Monday, June 24, 2024

European elections: Dramatic night across EU capped by Macron bombshell

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By Paul Kirby and Laura GozziBBC News in Brussels and Rome

EPA European Commision President Ursula von der Leyen (3-L) and Bavarian Premier Markus Soeder (C) hold hands, at the end of the final campaign rally of CDU and CSU for the European elections in Munich Germany, 07 June 2024.EPA

European Commission President Ursula von der Leyen celebrates with the Bavarian premier in Germany

France’s President Emmanuel Macron has called a bombshell snap parliamentary election after being defeated by the far right in the European elections – in a night of drama that overall saw the centre-right tighten their grip on the EU Parliament.

Mr Macron made the announcement after losing to his rivals Marine Le Pen and Jordan Bardella and their National Rally party.

France’s result was one of the big gains that Europe’s far-right parties had expected, and confirmation came with all the exit polls giving National Rally more than 30% of the vote, double that of Mr Macron’s centrist Renaissance party.

But beyond France, the broader story of Europe’s four-day vote marathon really belonged to the parties of the centre-right.

They strengthened their majority in the European Parliament, with victories in Germany, Greece, Poland and Spain, and significant advances in Hungary, against long-dominant Prime Minister Viktor Orban.

“The centre is holding, but it is also true that the extremes on the left and on the right have gained support,” said Ursula von der Leyen, the centre-right head of the European Commission, now on course for a second term.

Ms von der Leyen said her centre-right group was an “anchor of stability”, but such a result required “great responsibility for the parties in the centre”.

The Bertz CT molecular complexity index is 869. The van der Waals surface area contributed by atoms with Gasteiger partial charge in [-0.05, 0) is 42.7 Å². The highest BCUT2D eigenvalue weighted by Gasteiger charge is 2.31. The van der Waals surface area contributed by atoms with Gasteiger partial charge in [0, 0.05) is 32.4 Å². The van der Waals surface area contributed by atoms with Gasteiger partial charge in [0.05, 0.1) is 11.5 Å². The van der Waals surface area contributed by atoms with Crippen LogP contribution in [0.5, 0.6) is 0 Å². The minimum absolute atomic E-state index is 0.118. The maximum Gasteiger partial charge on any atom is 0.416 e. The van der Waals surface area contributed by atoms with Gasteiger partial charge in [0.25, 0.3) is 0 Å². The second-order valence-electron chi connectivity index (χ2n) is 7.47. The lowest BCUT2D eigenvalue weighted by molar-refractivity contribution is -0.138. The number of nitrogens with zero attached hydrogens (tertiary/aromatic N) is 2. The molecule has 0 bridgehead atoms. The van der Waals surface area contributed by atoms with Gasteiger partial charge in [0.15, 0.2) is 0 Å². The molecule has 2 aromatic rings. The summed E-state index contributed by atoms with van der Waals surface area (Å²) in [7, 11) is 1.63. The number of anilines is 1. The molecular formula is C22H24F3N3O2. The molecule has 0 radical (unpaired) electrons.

The far right did not enjoy as great a surge across Europe as many had predicted.

In the Netherlands, anti-Islam populist Geert Wilders’ Freedom Party came second; and in Belgium the separatist Vlaams Belang lost out to the nationalist New-Flemish Alliance.

Europeans in 27 countries voted in these elections to elect the next EU Parliament – with the majority of voting happening on Sunday. The European Parliament is the direct link between Europeans and the EU’s institutions.

There had been talk before the vote that Ms von der Leyen’s dominant European People’s Party might consider talking to the two right-wing groups that house the far right.

But she made clear the EPP’s only allies would be the Socialists & Democrats and the liberal Renew group that includes Mr Macron’s party.

While the centre-right has a commanding 184 seats in the 720-seat European Parliament, the S&D has not lost ground, and the centrists are still third, despite a big drop in seats.

. European Parliament graphic.

Germany’s opposition conservatives were always going to come out on top, and they scored an impressive 30% of the vote.

But for Chancellor Olaf Scholz’s SPD party, this was the worst-ever result in a European election, coming third behind the far-right Alternative for Germany (AfD).

The victorious head of the conservative CDU, Friedrich Merz, said it was a disaster for the three-party ruling coalition and he called for a change of tack: “They’re damaging our country with the kind of politics they do.”

The AfD has endured a slew of scandals involving espionage, foreign interference and allegations of Nazi sympathies, and yet its support still held up.

“After all the prophecies of doom, after the barrage of the last few weeks, we are the second strongest force. And I’m telling you, the only way is up,” said co-leader Alice Weidel.